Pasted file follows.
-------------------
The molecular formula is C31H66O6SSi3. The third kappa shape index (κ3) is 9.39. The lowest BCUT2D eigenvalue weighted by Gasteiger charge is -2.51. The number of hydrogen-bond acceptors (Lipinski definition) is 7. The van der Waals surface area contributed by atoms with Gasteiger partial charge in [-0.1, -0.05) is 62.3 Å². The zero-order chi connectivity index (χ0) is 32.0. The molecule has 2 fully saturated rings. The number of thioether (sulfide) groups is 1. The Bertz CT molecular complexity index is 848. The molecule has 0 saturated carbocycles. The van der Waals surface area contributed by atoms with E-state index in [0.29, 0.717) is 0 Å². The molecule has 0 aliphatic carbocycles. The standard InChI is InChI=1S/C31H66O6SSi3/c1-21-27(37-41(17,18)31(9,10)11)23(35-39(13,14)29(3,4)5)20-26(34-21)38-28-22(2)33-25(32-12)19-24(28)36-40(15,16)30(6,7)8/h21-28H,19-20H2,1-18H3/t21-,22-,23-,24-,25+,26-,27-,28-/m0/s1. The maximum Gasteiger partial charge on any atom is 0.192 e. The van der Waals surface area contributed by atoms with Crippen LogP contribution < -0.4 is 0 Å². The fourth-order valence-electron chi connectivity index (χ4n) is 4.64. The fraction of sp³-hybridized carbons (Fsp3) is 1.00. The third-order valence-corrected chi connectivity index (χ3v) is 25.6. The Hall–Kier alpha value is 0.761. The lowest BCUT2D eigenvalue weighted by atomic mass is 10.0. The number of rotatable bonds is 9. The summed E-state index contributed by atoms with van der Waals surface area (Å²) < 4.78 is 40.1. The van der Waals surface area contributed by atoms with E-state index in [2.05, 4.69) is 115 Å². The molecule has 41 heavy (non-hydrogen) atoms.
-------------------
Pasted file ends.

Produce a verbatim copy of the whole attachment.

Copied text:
The molecular formula is C31H66O6SSi3. The third kappa shape index (κ3) is 9.39. The lowest BCUT2D eigenvalue weighted by Gasteiger charge is -2.51. The number of hydrogen-bond acceptors (Lipinski definition) is 7. The van der Waals surface area contributed by atoms with Gasteiger partial charge in [-0.1, -0.05) is 62.3 Å². The zero-order chi connectivity index (χ0) is 32.0. The molecule has 2 fully saturated rings. The number of thioether (sulfide) groups is 1. The Bertz CT molecular complexity index is 848. The molecule has 0 saturated carbocycles. The van der Waals surface area contributed by atoms with E-state index in [0.29, 0.717) is 0 Å². The molecule has 0 aliphatic carbocycles. The standard InChI is InChI=1S/C31H66O6SSi3/c1-21-27(37-41(17,18)31(9,10)11)23(35-39(13,14)29(3,4)5)20-26(34-21)38-28-22(2)33-25(32-12)19-24(28)36-40(15,16)30(6,7)8/h21-28H,19-20H2,1-18H3/t21-,22-,23-,24-,25+,26-,27-,28-/m0/s1. The maximum Gasteiger partial charge on any atom is 0.192 e. The van der Waals surface area contributed by atoms with Crippen LogP contribution < -0.4 is 0 Å². The fourth-order valence-electron chi connectivity index (χ4n) is 4.64. The fraction of sp³-hybridized carbons (Fsp3) is 1.00. The third-order valence-corrected chi connectivity index (χ3v) is 25.6. The Hall–Kier alpha value is 0.761. The lowest BCUT2D eigenvalue weighted by atomic mass is 10.0. The number of rotatable bonds is 9. The summed E-state index contributed by atoms with van der Waals surface area (Å²) < 4.78 is 40.1. The van der Waals surface area contributed by atoms with E-state index in [2.05, 4.69) is 115 Å². The molecule has 41 heavy (non-hydrogen) atoms.